The new matching system is the result of a collaboration involving two undergraduate students, a mathematics professor and the Office of Academic Advising. Their mission? Build a mathematical model that efficiently pairs freshmen with the faculty member who will work with them from orientation until the student declares a major.
It was quite the undertaking -- and one Academic Advising had struggled with for several years, despite their best efforts, said Academic Advisor Dane Pascoe.
“Every incoming student, and there were 1,600 of them this year, needed a pre-major advisor,” Pascoe said. “Our office has changed a lot over the past five years. I started this job in January and was immediately tasked with finding a more efficient way of approaching the matching process.”
Enter the mathematicians. This year, at the start of the spring semester, Assistant Professor of Mathematics Anke Van Zuylen arranged a meeting with Pascoe. Her newest batch of advisees, assigned in the fall, seemed to have been selected at random.
“All the students assigned to me were interested in things that were way out of my comfort zone,” Van Zuylen said. “They were interested in English, kinesiology, chemistry -- fields that are not my area of expertise. I thought, something must be wrong with how they are doing the matching.”
So Van Zuylen called in a crack team of undergraduate math students to find a solution. Hanmi Zou ’19 and Chengwu Shen ‘19 were enrolled in Van Zuylen’s class, “Introduction to Operations Research,” and approached Van Zuylen about applying their coursework to real-world problems. When Van Zuylen suggested designing an advisor matching system, they jumped at the idea.
“We thought we could build a useful application,” Zou said, “because it was something we had experienced. I came in knowing I wanted to do math, but when I got here I was assigned an economics professor for an advisor. It’s just not helpful to have a bad match like that. The professor is not responsible, but they can’t really help the student the right way.”
“The same thing happened to me,” Shen added. “To a certain extent, it was even worse. I got assigned to an English professor. I had said on my advising questionnaire I was interested in math.”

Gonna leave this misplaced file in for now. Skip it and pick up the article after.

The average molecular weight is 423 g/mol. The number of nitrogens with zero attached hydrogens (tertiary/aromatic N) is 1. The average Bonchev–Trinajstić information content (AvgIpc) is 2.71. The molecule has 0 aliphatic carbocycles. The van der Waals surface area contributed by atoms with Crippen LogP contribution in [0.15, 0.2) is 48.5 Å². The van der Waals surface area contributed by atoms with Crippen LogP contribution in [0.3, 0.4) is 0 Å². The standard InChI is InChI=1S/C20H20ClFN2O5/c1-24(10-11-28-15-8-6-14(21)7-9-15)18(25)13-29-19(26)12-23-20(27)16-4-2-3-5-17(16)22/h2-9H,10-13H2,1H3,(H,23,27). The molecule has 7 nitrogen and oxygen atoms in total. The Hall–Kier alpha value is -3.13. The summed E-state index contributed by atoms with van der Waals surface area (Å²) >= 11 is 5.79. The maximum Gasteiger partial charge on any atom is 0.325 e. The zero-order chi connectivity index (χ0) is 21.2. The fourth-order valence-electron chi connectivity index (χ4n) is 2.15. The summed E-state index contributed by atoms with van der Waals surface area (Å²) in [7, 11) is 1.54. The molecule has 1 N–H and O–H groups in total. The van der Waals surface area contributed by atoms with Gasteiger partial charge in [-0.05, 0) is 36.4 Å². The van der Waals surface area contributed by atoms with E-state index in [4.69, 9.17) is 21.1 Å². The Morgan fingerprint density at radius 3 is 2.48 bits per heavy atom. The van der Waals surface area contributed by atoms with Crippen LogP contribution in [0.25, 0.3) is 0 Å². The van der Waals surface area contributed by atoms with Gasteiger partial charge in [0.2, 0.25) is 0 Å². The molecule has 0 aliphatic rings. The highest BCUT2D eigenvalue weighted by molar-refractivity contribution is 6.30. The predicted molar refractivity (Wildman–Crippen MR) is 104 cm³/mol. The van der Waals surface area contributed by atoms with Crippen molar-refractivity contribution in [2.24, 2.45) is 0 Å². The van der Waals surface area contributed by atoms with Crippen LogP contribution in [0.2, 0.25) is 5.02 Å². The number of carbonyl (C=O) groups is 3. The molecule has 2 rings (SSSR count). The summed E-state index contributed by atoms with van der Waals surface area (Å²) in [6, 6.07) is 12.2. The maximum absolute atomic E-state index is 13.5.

When Zou and Shen spoke with friends about their project, they quickly discovered their cases were not unique. They encountered many students who had been in similar situations.
“As students, we know personally how useful it is to have an algorithm that correctly matches us with our advisors,” Zou said. “It improves efficiency, but it also enhances the student experience. We know first-hand how important this is.”
After several meetings with Van Zuylen, Zou and Shen landed on an approach. They determined the pairing could be reached through an approach more commonly known in operations research as network optimization. Algorithms for network optimization have been used to tackle real-world issues such as the racial balancing of schools, building evacuation models, warehouse design and large-scale international shipping problems, Van Zuylen said.
“We decided to use an algorithm for the ‘transportation problem.’ This is known as an algorithm for determining the distribution of goods, but we can also use it to distribute students to advisors,” she said. “The goal was to distribute students to advisors in a way that maximized the overlap in interests.”
Zou and Shen devised a method for generating compatibility scores between students and advisors, based on responses to a preference survey completed by incoming students and faculty members. The compatibility score reflected up to five shared academic interests between student and professor. It also factored in a series of other concerns, such as whether the student was an athlete, neurodiverse, a first-generation college student or transfer student.
“We wanted to make sure the matching and advising process was not just about major and course selection,” Pascoe said. “The advisors have a really holistic view of what student success looks like.”
A recent Elon University poll found that college graduates are significantly more likely to describe their undergraduate experience as rewarding when they have meaningful relationships with faculty and staff. The poll also found that of the students who built strong bonds with faculty or staff while in college, nearly two-thirds began those relationships during their first year.
“The model is built to prioritize relationships,” Zou said. “The algorithm takes into consideration all the students at once, so it has a global perspective. It chooses what is best for the whole, not just what is best for one single student.”
The algorithm was deployed and made its first matches this semester. So far, Zou says her analysis indicates the pairs have been successful, but it’s still early. Her preliminary calculations indicate only two students were matched with an advisor that did not have a shared academic interest.
“It’s a project that has an impact on everyone on campus,” Van Zuylen said. “It’s a great showcase for what operations research can do.”
She also stressed that the algorithm was designed to be adaptable, so if the survey needs to account for additional data inputs, they can be added without disrupting the algorithm. The Office of Information Technology has run the algorithm’s code and will continue to do so for years to come, Pascoe said.
“The students developed a product that works and will be in use for a long time,” he said.